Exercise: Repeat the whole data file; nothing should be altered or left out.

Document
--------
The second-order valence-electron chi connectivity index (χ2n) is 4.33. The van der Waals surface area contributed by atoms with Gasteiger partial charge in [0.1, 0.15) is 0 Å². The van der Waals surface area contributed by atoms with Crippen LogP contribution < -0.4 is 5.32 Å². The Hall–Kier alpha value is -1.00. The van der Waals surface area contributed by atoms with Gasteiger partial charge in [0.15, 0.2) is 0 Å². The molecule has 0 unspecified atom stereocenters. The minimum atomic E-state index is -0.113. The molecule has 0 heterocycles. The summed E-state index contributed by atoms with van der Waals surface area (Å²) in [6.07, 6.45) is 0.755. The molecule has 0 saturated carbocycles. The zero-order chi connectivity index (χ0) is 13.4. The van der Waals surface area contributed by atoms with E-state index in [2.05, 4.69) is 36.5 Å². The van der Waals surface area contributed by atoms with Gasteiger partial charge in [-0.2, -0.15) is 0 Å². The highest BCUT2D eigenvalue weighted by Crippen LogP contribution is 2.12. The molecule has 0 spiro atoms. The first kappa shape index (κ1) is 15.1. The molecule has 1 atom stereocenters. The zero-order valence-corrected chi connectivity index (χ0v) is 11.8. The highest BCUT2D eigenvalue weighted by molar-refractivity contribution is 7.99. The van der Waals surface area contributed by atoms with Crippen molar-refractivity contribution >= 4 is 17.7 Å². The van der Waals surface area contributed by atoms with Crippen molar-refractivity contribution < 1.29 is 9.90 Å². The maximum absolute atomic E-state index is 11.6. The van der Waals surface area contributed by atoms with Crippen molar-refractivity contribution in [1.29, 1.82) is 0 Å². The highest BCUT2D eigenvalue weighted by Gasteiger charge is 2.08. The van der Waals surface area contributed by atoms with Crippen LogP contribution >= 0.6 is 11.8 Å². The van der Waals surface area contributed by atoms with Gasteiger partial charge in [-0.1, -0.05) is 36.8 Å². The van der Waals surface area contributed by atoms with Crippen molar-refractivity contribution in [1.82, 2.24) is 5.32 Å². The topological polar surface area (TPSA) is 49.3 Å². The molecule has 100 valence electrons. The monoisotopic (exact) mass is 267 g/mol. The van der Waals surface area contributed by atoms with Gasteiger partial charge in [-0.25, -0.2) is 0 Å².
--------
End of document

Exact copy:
The second-order valence-electron chi connectivity index (χ2n) is 4.33. The van der Waals surface area contributed by atoms with Gasteiger partial charge in [0.1, 0.15) is 0 Å². The van der Waals surface area contributed by atoms with Crippen LogP contribution < -0.4 is 5.32 Å². The Hall–Kier alpha value is -1.00. The van der Waals surface area contributed by atoms with Gasteiger partial charge in [0.15, 0.2) is 0 Å². The molecule has 0 unspecified atom stereocenters. The minimum atomic E-state index is -0.113. The molecule has 0 heterocycles. The summed E-state index contributed by atoms with van der Waals surface area (Å²) in [6.07, 6.45) is 0.755. The molecule has 0 saturated carbocycles. The zero-order chi connectivity index (χ0) is 13.4. The van der Waals surface area contributed by atoms with E-state index in [2.05, 4.69) is 36.5 Å². The van der Waals surface area contributed by atoms with Gasteiger partial charge in [-0.2, -0.15) is 0 Å². The highest BCUT2D eigenvalue weighted by Crippen LogP contribution is 2.12. The molecule has 0 spiro atoms. The first kappa shape index (κ1) is 15.1. The molecule has 1 atom stereocenters. The zero-order valence-corrected chi connectivity index (χ0v) is 11.8. The highest BCUT2D eigenvalue weighted by molar-refractivity contribution is 7.99. The van der Waals surface area contributed by atoms with Crippen molar-refractivity contribution >= 4 is 17.7 Å². The van der Waals surface area contributed by atoms with Crippen molar-refractivity contribution < 1.29 is 9.90 Å². The maximum absolute atomic E-state index is 11.6. The van der Waals surface area contributed by atoms with Crippen molar-refractivity contribution in [1.29, 1.82) is 0 Å². The highest BCUT2D eigenvalue weighted by Gasteiger charge is 2.08. The van der Waals surface area contributed by atoms with Crippen LogP contribution >= 0.6 is 11.8 Å². The van der Waals surface area contributed by atoms with Gasteiger partial charge in [-0.1, -0.05) is 36.8 Å². The van der Waals surface area contributed by atoms with Crippen molar-refractivity contribution in [1.82, 2.24) is 5.32 Å². The topological polar surface area (TPSA) is 49.3 Å². The molecule has 100 valence electrons. The monoisotopic (exact) mass is 267 g/mol. The van der Waals surface area contributed by atoms with Gasteiger partial charge in [-0.25, -0.2) is 0 Å².